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Ontogenetic Development of Sound Communication in Fishes

  • Friedrich LadichEmail author
Chapter
Part of the Animal Signals and Communication book series (ANISIGCOM, volume 4)

Abstract

Investigating the potential ability of juvenile fishes to communicate acoustically requires analysing the development of vocalization and hearing . To date, the ontogeny of both processes has been examined in three non-related species, namely the croaking gourami Trichopsis vittata (family Osphronemidae , order Perciformes), the squeaker catfish Synodontis schoutedeni (family Mochokidae , order Siluriformes) and the Lusitanian toadfish Halobatrachus didactylus (family Batrachoididae , order Batrachoidiformes). Juveniles of all three species vocalized during agonistic behaviour and showed similar changes in sound characteristics despite possessing different sonic mechanisms. With growth, dominant frequencies decreased, whereas sound pressure levels, pulse periods and sound duration (except in the toadfish) increased. Generally, hearing sensitivities improved during development, but differences were observed between species. Croaking gouramis of all stages responded to sounds up to 5 kHz. Auditory sensitivity increased in the high frequency range and the best hearing frequency shifted from 2.5 to 1.5 kHz. In the squeaker catfish, hearing abilities increased up to 2 kHz but showed a decrease at 5 and 6 kHz. The Lusitanian toadfish showed the smallest changes of all three species: the best hearing sensitivity was found at 50 Hz in all stages and hearing improved only at some frequencies. A comparison between audiograms and sound spectra within same-sized fish of the respective species revealed that the main energies of sounds were concentrated within the most sensitive frequencies. The comparison also showed that early-stage gouramis and toadfish probably cannot detect conspecific sounds due to low sound levels and high hearing thresholds . Only the catfish is able to communicate acoustically at all stages of development, most likely due to its Weberian apparatus .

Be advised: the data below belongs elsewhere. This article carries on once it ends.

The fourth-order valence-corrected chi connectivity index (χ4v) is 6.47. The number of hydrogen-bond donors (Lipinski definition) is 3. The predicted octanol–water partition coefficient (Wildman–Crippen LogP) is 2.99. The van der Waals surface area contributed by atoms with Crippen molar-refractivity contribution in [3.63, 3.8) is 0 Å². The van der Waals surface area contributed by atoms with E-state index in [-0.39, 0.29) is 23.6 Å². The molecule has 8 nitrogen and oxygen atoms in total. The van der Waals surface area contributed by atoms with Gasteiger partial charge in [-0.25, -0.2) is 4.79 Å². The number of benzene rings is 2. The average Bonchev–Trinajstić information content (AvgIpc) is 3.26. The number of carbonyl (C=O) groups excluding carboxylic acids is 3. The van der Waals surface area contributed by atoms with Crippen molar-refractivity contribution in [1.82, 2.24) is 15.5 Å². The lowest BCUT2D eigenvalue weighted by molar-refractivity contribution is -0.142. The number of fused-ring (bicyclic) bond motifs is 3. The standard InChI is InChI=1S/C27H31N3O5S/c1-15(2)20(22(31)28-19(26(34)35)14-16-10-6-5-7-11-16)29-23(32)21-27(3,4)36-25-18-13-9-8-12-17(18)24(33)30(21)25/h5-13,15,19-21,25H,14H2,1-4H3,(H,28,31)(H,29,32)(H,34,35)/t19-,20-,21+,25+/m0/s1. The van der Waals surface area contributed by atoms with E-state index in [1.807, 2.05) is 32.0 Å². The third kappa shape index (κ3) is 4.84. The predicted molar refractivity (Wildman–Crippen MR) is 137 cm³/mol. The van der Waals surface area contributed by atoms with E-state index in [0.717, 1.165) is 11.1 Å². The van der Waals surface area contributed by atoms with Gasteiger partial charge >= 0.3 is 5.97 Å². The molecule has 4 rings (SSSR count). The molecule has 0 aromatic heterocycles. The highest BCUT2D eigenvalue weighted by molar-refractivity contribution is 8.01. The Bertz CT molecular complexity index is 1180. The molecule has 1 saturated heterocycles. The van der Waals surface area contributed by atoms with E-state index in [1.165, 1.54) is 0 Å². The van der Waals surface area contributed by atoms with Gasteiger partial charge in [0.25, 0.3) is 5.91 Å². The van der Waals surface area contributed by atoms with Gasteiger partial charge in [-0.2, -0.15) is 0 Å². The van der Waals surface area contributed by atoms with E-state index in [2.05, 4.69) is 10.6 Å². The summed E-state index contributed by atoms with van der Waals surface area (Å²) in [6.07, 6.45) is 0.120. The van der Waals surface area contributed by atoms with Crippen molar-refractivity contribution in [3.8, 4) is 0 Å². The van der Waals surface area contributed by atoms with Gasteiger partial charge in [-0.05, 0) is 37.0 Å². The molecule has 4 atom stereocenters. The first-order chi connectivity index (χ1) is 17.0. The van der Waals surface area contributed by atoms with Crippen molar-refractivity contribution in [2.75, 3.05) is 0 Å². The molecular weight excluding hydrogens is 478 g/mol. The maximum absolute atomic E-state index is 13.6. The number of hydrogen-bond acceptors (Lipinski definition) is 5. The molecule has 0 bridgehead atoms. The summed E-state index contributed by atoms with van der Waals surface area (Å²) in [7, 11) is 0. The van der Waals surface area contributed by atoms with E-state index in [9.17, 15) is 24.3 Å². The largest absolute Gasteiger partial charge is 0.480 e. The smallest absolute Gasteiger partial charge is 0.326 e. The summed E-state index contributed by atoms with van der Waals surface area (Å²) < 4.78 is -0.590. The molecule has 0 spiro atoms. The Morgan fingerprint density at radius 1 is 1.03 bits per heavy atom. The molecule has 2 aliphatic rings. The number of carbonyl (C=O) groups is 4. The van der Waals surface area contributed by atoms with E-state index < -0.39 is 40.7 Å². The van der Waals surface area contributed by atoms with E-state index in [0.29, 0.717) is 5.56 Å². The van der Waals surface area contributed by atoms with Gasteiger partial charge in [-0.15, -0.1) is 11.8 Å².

Keywords

Sound production Hearing sensitivity Auditory evoked potential (AEP) audiometry Accessory hearing structures 

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Copyright information

© Springer-Verlag Wien 2015

Authors and Affiliations

  1. 1.Department of Behavioural BiologyUniversity of ViennaViennaAustria

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